Sunday, 6 February 2011

Long term shelter

A few years back, I was involved with a project to build a long term group shelter that could be used over a number of seasons. The construction was to be of a "Stacked debris type" roundhouse that would be made from a twin wall with the centre packed with forest floor debris to aid insulation. The roof would also be covered in forest floor debris but would have a hole in the centre of the roof to enable us to use an internal fire.

First thing to do was to install 4 central "Y" posts which would provide the apex of the roof.

Around this went an outer double ring of upright posts

We wove lengths of willow, holly and bramble between the uprights and then filled the internal space with debris from the forest floor. It was a long and labour intensive task. It took 6 of us all day just
to complete the circular wall of this shelter. We did stay within the walls that night, but used our tarps to form the roof. The shelter was very warm, even though it was late October.

Next day saw us begin work on the roof. This was done by placing long poles from the apex posts down to the wall tops. This was covered by finer brush wood and would be eventually covered in forest floor debris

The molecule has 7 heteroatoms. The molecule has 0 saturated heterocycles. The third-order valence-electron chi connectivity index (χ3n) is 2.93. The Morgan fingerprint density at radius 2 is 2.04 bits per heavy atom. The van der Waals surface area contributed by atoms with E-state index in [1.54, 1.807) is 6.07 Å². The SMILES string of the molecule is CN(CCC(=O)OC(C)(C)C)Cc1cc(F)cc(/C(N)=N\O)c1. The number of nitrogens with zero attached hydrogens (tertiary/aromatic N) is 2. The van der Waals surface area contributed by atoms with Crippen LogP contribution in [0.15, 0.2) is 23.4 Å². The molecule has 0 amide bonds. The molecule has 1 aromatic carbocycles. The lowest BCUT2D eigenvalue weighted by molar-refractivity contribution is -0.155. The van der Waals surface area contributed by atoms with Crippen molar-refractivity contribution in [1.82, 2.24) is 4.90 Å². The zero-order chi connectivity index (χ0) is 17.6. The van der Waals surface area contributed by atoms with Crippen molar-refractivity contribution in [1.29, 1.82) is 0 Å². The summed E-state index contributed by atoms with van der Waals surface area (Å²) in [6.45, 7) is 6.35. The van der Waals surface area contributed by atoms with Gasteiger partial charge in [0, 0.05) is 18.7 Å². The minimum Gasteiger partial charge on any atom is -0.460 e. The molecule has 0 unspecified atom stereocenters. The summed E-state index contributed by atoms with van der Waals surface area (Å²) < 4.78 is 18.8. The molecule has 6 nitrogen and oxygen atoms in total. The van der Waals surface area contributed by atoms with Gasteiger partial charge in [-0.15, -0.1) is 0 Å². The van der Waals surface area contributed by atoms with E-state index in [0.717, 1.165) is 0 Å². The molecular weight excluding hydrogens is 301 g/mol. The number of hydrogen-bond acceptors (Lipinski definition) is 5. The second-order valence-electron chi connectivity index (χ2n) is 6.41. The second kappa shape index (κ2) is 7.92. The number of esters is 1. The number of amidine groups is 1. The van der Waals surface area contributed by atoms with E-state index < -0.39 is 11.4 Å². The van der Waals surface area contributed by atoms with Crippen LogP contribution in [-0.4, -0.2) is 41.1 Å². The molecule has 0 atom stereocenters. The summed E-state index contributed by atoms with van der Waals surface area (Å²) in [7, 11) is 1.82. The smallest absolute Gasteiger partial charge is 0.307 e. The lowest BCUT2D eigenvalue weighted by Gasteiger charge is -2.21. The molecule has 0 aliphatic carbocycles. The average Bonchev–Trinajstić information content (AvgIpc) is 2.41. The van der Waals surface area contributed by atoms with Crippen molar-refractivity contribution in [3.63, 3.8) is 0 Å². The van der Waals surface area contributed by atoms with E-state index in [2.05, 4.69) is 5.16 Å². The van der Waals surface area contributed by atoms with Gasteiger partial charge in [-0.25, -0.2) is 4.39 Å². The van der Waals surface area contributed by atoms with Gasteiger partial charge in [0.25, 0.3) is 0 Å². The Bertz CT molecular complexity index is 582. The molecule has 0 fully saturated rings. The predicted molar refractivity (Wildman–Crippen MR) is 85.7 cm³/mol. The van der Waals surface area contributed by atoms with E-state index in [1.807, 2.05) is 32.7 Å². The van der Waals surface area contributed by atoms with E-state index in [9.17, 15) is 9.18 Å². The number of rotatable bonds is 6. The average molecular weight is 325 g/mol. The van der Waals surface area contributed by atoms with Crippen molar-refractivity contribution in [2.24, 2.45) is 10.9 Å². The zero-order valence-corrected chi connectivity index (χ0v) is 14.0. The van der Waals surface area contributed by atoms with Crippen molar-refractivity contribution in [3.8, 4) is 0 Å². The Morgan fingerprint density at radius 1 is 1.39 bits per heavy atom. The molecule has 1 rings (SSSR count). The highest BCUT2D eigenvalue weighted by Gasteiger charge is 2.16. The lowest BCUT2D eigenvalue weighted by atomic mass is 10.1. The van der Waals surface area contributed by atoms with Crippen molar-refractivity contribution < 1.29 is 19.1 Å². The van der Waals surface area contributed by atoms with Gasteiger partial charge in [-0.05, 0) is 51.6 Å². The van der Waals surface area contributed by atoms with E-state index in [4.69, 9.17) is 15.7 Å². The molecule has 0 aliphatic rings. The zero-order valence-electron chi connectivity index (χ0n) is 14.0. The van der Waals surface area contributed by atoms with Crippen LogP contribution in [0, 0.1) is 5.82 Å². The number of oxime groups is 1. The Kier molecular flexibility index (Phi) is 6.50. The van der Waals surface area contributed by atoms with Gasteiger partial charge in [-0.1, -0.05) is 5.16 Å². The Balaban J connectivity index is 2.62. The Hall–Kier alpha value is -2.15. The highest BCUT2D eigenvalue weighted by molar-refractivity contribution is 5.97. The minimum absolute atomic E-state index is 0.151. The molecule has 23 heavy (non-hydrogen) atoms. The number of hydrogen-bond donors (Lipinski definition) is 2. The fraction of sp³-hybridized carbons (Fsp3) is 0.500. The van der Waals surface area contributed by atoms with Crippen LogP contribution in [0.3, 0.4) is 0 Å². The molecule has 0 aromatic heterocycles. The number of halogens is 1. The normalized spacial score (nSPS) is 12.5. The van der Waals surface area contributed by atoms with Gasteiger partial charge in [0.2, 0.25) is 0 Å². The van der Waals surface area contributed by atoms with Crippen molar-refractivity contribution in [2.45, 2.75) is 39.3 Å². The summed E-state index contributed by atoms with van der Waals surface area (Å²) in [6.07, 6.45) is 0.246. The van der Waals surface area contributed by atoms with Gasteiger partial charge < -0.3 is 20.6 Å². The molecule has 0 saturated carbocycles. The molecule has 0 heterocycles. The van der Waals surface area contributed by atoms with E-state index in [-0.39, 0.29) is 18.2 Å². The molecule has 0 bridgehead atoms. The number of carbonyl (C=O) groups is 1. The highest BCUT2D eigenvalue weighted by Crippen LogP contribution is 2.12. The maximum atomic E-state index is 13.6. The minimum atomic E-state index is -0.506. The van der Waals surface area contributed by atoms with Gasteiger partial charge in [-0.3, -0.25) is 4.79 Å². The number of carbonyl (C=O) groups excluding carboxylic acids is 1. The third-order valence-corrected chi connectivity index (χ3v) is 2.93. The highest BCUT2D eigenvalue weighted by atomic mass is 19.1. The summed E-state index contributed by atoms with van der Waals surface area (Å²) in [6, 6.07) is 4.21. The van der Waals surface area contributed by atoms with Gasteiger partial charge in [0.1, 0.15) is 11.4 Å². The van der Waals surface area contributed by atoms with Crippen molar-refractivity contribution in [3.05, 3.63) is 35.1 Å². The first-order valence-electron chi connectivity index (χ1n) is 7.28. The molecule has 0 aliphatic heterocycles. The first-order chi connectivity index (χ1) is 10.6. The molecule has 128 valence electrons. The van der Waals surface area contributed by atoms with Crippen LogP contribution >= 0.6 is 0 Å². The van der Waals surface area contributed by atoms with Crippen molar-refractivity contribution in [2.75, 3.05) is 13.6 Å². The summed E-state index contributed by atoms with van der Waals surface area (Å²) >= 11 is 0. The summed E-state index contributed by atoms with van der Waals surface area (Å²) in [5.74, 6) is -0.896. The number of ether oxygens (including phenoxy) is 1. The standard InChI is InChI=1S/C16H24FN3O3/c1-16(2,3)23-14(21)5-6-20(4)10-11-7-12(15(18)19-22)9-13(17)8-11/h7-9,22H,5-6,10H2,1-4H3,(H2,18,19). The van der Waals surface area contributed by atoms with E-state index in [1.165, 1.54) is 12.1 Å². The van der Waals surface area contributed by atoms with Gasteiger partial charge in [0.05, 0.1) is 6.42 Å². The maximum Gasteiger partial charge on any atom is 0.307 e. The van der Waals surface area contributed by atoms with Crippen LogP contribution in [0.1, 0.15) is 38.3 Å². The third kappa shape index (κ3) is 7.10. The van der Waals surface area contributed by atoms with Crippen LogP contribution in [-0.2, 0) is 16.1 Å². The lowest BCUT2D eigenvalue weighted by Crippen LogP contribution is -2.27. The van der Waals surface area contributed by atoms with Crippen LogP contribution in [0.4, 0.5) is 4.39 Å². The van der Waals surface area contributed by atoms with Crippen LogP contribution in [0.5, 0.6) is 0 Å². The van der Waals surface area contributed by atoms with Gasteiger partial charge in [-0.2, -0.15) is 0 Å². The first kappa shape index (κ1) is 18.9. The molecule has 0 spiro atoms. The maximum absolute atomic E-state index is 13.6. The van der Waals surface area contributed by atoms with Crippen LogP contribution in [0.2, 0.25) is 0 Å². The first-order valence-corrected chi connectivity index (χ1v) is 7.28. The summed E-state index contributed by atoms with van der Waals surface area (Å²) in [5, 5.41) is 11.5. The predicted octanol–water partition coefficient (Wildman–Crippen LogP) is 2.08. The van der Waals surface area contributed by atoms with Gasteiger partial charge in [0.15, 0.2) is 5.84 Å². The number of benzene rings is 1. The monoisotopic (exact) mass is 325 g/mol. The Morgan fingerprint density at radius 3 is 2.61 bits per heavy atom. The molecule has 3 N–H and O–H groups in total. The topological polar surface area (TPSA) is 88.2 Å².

Here you can see the construction of the roof. We had also added a raised fireplace in the centre.

Here you can see the entrance to the shelter

Here you can see the roof beginning to be covered by forest floor debris. The fine sticks etc help to stop the debris from falling through.

The roof covered.

Interior of the completed shelter

This picture shows the hole in the roof that allows smoke to escape from the shelter.

This type of shelter is not one to attempt if you are short of food or in ill health. It was a lot of hard work and we burnt off a lot of calories building it. It would, however, provide you with a sustainable long term shelter that could be used over many seasons.


  1. Excellent post, thank you. Shelter looks great.

  2. It looks like shelters I've seen pictures of from various countries and from various time periods. Guess some designs are hard to improve on.

  3. Excellent stuff. was that at an AA course?

  4. Where was this done...?

    Looks a lot like one that I stumbled across in Castlewellan last year...

  5. Gary did it and i believe it was on an AA meet. I dont really know where though i believe it was a closely guarded secret!

  6. It's not really a secret at all. It was built in a wood just outside Annalong a few years back. I haven't been down to it in quite some time as it's so far away.


  7. The design definitely resembles a yurt or Ger from the Mongolian nomads